Dennis Washington Held in Beating Death of Thomas Lipscomb

Dennis Washington was ordered held today after Judge William Jackson found probable cause in the case against him. Washington is accused of beating Thomas Lipscomb to death in April 2011.

At the preliminary hearing Tuesday, defense attorney Jenifer Wicks argued that there was no clear determination of when Washington assaulted Lipscomb nor if the assault was related to his death. She further argued that the witness statements made by Christopher Fletcher were “self-serving.”

Fetcher, who was shot and killed in May 2011 during an unrelated incident, originally told detectives that he had accompanied Washington to Lipscomb’s apartment to collect a debt owed to Washington. But after Washington began assaulting Lipscomb, Fletcher walked away. Fletcher later saw Washington crossing Minnesota Avenue carrying Lipscomb’s television, according to charging documents in the case.

Detective King Watts of the Metropolitan Homicide Branch testified Tuesday that Fletcher’s story changed several times over the course of the investigation, and that Fletcher admitted to assaulting Lipscomb first, before Washington.

Watts further testified that the medical examiner in the case could not pinpoint exactly when Lipscomb died.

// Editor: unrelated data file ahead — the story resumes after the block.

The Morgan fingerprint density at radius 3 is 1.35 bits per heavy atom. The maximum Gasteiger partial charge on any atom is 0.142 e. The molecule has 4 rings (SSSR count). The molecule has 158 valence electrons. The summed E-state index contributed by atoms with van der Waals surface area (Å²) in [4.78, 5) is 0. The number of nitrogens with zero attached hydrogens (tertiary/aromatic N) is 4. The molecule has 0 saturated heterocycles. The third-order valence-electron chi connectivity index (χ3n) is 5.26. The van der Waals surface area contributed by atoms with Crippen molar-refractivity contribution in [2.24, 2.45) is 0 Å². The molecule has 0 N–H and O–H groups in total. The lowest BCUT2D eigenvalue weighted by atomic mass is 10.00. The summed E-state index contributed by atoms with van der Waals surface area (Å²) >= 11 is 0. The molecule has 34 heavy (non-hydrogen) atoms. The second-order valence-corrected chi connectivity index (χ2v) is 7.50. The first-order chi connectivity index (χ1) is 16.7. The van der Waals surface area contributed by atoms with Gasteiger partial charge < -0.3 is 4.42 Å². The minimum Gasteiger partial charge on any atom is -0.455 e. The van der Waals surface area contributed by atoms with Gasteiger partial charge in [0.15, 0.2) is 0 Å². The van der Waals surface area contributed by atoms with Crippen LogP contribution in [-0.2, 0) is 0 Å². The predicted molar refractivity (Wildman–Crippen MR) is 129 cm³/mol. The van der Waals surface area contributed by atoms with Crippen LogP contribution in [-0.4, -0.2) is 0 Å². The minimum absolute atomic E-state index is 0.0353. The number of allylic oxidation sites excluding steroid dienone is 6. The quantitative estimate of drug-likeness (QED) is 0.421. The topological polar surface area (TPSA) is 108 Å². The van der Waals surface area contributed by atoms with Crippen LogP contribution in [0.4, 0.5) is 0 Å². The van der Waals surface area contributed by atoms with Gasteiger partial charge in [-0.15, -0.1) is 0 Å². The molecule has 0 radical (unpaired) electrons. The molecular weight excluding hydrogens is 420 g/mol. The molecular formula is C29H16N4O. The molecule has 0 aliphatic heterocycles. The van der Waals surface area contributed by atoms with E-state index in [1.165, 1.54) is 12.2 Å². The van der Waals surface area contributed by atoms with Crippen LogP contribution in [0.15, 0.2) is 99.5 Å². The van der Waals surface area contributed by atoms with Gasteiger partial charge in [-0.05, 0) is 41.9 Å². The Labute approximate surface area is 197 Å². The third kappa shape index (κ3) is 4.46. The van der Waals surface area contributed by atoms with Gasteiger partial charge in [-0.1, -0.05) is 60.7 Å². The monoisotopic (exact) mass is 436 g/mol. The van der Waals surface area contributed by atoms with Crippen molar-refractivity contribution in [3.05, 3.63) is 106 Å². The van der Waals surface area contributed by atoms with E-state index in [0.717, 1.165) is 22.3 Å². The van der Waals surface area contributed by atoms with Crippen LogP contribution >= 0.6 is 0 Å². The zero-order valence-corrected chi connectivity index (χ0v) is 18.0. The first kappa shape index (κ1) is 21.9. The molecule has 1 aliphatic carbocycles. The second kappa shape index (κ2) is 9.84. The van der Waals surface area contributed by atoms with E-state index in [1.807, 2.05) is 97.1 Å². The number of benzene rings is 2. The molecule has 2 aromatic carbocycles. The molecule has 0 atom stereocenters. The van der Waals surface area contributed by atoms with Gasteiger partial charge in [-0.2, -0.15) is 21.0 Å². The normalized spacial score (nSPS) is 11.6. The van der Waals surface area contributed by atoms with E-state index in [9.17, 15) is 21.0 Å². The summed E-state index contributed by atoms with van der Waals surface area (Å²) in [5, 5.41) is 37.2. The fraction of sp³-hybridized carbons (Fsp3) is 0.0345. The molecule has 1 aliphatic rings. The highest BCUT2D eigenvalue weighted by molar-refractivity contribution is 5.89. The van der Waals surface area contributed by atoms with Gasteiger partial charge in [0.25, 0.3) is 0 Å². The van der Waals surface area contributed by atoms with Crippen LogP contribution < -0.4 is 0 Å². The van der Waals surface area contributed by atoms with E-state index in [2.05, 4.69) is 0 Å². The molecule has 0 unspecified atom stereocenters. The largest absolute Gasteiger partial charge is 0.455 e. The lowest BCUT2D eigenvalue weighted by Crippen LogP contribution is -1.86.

“Even if what Fletcher said is true, we don’t know that that was the assault that led to Lipscomb’s death,” said Wicks.

According to charging documents, one witness last saw Lipscomb alive a week prior to the day police found his body, and on that night heard what sounded like a fight inside Lipscomb’s apartment. Another witness reported hearing multiple people beating someone inside Lipscomb’s apartment sometime in the month before police discovered his body.

Lipscomb was found dead April 26, 2011, lying on the floor of his apartment in full rigor mortis—a stiffening of the corpse that occurs about 12 hours from death—and partially decomposed.

Judge Jackson argued that there was sufficient evidence showing probable cause in the case, citing the fact that detectives recovered a television from Washington’s home, which Washington originally claimed he purchased from Best Buy. However, the receipt Washington gave detectives to show proof of purchase did not match the television in his residence.

Additionally, Lipscomb’s fingerprint was recovered from the bottom right side of the television set.

A partial cigarette was also recovered from Lipscomb’s blood-smeared kitchen floor. A DNA analysis later determined that Washington was the source of the DNA.

Washington is scheduled for a felony status hearing in April 2013. He is currently serving a sentence for violating parole following a September 2011 conviction on charges of misdemeanor domestic violence.

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